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Prescribing is an art nurses can't master

I read with interest your story about medical bodies' concerns over nurse prescribing (News, 21 December).

It takes more than 18 months of learning about the pharmacological action of drugs during medical training.

I was alarmed to read that nurse prescribing is to be extended to issuing scripts for the use of drugs about which nurses have limited knowledge.

To gain appropriate experience, non-medical people should go through an intensive pharmacology course to learn about the mode of action, interactions and side-effects of drugs.

The Government has acted irresponsibly by giving the green light to non-medical prescribing. Prescribing multiple drugs is an art and even after 35 years I make sure I keep abreast of new drugs and their mode of action.

Dr J Dhillon, Folkestone, Kent

I read with interest Dr Anila Reddy's views on nurse prescribers and practitioners (Letters, 14 December).

Along with many nurse practitioners (NPs), I share his frustrations at the lack of regulation of the NP role. The Royal College of Nursing, Nurse Practitioner Association and others have campaigned for many years to have the role registered.

This principle has now been accepted and taken forward by the NMC. Standards and competencies for the role have been agreed, and the proposal is now with the Privy Council – where it has unfortunately been for many months.

The NMC is unable to act until it receives the agreement of the Privy Council. Many of us are increasingly frustrated by the unexplained delay.It seems many GPs and NPs share similar concerns. Perhaps we need to work together to lobby the Privy Council.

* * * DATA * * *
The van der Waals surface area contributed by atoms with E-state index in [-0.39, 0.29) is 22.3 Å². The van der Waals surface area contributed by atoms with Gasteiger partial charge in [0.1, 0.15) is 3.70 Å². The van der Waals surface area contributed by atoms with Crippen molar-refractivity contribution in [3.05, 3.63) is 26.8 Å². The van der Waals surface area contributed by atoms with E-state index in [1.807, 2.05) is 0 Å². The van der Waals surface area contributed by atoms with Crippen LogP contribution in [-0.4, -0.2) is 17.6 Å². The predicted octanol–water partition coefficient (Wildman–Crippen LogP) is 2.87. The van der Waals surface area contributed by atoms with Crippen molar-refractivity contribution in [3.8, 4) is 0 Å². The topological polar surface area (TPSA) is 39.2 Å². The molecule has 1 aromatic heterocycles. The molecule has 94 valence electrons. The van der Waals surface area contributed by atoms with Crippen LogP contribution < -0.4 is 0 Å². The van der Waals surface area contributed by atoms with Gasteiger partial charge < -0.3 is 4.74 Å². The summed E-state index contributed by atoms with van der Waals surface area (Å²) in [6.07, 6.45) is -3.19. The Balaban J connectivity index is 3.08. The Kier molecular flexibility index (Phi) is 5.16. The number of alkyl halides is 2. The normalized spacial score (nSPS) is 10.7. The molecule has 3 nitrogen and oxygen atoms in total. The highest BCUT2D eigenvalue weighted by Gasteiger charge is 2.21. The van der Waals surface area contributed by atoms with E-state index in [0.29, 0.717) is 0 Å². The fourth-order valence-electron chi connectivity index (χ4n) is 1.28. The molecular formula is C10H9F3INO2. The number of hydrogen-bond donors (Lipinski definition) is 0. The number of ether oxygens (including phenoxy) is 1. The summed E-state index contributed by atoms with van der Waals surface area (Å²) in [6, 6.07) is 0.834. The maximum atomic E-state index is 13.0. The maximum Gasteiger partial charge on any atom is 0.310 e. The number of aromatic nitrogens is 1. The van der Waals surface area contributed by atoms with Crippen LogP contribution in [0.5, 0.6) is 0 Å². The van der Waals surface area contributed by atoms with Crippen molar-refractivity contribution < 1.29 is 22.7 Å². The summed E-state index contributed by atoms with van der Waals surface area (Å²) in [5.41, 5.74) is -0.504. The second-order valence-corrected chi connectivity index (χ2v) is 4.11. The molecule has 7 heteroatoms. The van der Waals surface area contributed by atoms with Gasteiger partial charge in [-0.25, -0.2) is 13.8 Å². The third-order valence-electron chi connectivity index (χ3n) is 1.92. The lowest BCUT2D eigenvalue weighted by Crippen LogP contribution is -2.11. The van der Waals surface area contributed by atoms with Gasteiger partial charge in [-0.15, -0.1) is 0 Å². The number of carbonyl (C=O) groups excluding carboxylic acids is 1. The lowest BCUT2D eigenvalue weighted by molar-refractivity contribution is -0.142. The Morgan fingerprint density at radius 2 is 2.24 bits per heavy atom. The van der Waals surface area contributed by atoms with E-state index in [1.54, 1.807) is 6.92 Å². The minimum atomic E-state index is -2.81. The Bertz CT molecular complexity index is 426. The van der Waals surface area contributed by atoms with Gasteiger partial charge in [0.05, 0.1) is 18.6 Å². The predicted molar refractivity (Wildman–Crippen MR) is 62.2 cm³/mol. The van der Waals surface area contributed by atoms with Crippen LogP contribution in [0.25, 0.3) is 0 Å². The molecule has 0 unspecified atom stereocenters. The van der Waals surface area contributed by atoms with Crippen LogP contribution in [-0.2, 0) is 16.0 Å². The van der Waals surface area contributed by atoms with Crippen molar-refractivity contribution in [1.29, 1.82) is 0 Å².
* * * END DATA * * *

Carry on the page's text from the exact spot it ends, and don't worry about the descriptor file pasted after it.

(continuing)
Anne Baird, nurse practitioner, Sheffield

The overwhelming lack of support from various medical bodies for the rolling out of nurse prescribing to enable appropriately trained nurse prescribers to prescribe from the full formulary (News, 21 December) is depressing, ill-considered and ill-informed.

What the various medical critics of this advance in patient care seemingly fail to realise is that no nurse is going to prescribe any drug other than one on which the nurse has performed a stringent checklist and been rigorously taught and examined on a degree-level prescribing course.

The fact the full formulary is available does not mean that a nurse will prescribe any or every drug but rather that there is the possibility to prescribe any drug in that nurse's area of competency or expertise.

In many cases – for example, in palliative care or other clinical nurse specialist roles – an experienced nurse will know far more about her specialised area of prescribing than most junior doctors.

What the various medical bodies similarly ignore are the standards set out by the Nursing and Midwifery Council, drilled into nurse prescribers during their training.

These emphasise among other core values the paramount principles of patient safety, clinical competency and accountability. These should preclude the major prescribing disasters they seem to envisage.

Deborah Stevens, nurse practitioner, Surbiton, Surrey

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